A team at the University of Georgia recently published new findings about irrigation systems.
Amanda Bayer, lead author of the research study, and colleagues Imran Mahbub, Matthew Chappell, John Ruter and Marc van Iersel from the Department of Horticulture recently published answers that can help horticultural growers.
As more and more water issues appear all over the country, people in the green industry look for answers to the water restraints, minimal water supplies and increasing water efficiency.
According to Bayer, best management practices (BMPs), are used to conserve water. However, BMPs do not account for water requirements of plants.
“Soil moisture sensors can be used along with an automated irrigation system to irrigate when substrate volumetric water content drops below a set threshold, allowing for precise irrigation control and improved water conservation compared with traditional irrigation practices,” Bayer says. “We designed a project to quantify the growth of Hibiscus acetosella ‘Panama Red’ in response to various soil water content thresholds.”
The team tested the plant with soil moisture sensors at different sites to maintain soil water content above specific thresholds.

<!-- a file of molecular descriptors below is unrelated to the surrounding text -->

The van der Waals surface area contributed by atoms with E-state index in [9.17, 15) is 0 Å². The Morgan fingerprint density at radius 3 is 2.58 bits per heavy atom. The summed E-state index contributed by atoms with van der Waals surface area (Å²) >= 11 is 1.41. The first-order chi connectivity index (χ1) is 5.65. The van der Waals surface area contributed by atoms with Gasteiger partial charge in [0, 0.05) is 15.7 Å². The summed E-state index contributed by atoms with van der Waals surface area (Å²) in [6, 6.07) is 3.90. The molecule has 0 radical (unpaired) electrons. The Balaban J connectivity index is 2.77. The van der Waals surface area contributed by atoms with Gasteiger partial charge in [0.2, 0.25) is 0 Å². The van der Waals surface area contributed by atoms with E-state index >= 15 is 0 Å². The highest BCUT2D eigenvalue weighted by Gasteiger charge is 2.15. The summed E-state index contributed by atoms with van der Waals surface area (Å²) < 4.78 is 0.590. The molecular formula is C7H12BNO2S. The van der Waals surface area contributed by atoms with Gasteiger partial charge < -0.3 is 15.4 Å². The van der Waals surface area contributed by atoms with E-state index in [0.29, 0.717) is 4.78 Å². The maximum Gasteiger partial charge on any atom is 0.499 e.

The experiments were in a greenhouse setting at the university and on outdoor nursery pads at the UGA Horticulture Farm.
The sites were in two different U.S. Department of Agriculture hardiness zones to help compare plant responses in different environments.
“We found that plant growth increased with increasing water content threshold in both greenhouse and nursery settings,” the team concludes.
The results showed the effect of the substrate volumetric water content threshold on dry weight, plant height and compactness. This ultimately shows that commercial nurseries can use sensor-controlled irrigation systems to control plant growth.
If nurseries did this, it could help reduce pruning, leaching and allow for reductions in the use of fertilizers.